This Day In History: Construction Begins On The Crazy Horse Memorial
By | June 9, 2022
On June 3, 1947, construction began on the Crazy Horse Memorial in South Dakota, which will be the second-largest statue in the world when it's finished. Yeah, even after 75 years, it has a long way to go, though it's a blink of an eye in terms of how long the Native American people have been waiting for proper recognition. It took the unlikely friendship between an Oglala Lakota chief and a Polish-American artist to start making the Crazy Horse Memorial a reality.
The Mount Rushmore Controversy
Mount Rushmore was intended to be a "shrine to democracy," but to the Native American people who made the Black Hills their home for generations, the giant carving of four U.S. presidents into the granite mountainside was a bit less impressive. After several protests failed to stop the construction, Oglala Lakota Chief Henry Standing Bear declared, "My fellow chiefs and I would like the white man to know the red man has great heroes also." He was thinking specifically of Crazy Horse, an Oglala Lakota war leader who fought back against the U.S. government after it broke its promises to the Native Americans, surrendering and dying at Camp Robinson in 1877.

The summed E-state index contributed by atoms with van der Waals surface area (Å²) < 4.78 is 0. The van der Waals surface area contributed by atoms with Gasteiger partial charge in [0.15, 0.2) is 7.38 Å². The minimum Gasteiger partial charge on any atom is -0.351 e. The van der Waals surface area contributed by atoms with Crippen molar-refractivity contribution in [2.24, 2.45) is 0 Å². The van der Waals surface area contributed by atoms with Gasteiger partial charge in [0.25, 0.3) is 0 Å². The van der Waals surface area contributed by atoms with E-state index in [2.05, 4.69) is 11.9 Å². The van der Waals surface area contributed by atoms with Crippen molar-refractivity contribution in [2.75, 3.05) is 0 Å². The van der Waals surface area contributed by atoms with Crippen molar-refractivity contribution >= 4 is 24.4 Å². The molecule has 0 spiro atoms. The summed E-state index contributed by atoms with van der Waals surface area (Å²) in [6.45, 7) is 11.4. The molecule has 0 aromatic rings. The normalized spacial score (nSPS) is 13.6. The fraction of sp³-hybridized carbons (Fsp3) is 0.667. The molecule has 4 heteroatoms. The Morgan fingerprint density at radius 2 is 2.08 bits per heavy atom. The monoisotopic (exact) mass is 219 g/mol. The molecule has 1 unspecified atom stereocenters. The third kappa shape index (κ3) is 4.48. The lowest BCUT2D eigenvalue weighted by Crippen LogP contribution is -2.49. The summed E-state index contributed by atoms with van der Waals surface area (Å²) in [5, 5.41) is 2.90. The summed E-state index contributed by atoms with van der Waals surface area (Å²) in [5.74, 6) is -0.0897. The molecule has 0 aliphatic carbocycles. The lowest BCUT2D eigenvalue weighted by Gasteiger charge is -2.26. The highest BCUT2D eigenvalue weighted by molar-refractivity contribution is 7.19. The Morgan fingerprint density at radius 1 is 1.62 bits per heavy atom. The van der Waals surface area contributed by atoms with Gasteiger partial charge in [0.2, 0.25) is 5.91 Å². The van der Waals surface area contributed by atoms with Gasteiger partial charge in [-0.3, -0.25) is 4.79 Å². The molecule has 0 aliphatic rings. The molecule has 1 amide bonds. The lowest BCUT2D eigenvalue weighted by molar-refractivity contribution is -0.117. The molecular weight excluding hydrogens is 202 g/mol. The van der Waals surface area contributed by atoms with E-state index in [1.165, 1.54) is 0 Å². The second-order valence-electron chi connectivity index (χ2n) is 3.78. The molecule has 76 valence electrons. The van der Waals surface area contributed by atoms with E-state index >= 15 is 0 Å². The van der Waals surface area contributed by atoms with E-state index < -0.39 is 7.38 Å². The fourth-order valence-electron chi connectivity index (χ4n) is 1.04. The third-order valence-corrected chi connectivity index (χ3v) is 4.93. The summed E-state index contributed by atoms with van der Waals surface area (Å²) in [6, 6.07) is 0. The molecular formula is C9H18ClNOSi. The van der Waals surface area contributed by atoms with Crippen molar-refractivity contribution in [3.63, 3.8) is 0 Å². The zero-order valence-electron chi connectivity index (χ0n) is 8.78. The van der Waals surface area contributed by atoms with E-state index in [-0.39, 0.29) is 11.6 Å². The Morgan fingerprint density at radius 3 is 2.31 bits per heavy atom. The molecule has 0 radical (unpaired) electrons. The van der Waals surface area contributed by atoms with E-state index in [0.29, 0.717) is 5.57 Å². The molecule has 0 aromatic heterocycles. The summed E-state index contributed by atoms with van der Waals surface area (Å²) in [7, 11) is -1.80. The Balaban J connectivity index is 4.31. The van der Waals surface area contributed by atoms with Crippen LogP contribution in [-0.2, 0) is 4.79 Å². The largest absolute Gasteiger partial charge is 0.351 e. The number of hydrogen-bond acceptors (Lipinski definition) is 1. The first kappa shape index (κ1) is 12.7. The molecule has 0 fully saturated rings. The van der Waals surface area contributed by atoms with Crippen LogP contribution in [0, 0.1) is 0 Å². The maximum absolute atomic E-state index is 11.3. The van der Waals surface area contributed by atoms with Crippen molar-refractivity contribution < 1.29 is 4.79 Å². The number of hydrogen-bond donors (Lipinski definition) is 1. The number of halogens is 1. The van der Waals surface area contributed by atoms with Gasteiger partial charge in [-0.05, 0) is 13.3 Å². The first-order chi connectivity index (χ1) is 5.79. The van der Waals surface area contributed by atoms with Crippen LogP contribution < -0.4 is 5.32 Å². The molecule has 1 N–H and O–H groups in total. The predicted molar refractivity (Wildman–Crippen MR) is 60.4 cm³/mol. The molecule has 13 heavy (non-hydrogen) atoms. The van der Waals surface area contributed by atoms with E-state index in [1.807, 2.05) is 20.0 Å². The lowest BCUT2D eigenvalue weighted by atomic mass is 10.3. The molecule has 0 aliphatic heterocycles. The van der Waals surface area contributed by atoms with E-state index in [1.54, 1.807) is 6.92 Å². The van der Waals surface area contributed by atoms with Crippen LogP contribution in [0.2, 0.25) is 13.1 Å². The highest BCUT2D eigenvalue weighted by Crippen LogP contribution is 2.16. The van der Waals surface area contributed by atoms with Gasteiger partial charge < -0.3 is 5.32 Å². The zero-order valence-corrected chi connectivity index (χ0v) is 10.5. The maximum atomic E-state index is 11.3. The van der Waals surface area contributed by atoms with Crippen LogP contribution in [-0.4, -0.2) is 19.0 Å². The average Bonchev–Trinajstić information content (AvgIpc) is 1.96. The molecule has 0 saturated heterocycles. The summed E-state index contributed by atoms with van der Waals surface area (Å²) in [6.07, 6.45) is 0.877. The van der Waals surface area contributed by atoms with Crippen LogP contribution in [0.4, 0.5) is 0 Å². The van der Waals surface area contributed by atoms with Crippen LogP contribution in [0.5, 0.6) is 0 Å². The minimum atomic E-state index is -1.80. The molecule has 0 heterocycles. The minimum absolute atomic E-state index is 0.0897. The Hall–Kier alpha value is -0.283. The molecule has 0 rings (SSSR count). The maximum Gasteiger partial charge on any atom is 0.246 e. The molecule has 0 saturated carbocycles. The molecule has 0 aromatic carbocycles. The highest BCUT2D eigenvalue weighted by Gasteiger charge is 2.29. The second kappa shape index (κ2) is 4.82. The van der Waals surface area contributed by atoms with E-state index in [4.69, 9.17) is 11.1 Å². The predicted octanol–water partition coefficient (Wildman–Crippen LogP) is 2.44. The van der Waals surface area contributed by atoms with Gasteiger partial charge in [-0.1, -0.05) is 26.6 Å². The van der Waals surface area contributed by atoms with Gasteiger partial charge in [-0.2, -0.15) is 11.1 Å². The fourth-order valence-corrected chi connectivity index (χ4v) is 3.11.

The Crazy Horse Monument
Chief Standing Bear's brother wrote to Gutzon Borglum, head of the Mount Rushmore project, in 1931 to suggest adding Crazy Horse's face, but after Borglum failed to respond, Chief Standing Bear started a campaign to create a standalone monument. He scouted around the Black Hills and found an ideal location, but ironically, the mountain sat on land controlled by the U.S. government. He wrote to the Department of the Interior, offering 900 acres of his own fertile land in exchange for the barren mountain, and the department happily agreed. With a location secured, he recruited Korczak Ziolkowski, a Polish-American sculptor from Boston who worked on Mount Rushmore. At Chief Standing Bear's invitation, Zoilkowski traveled to Pine Ridge, South Dakota to meet with him in person and learn about Crazy Horse and the Lakota people.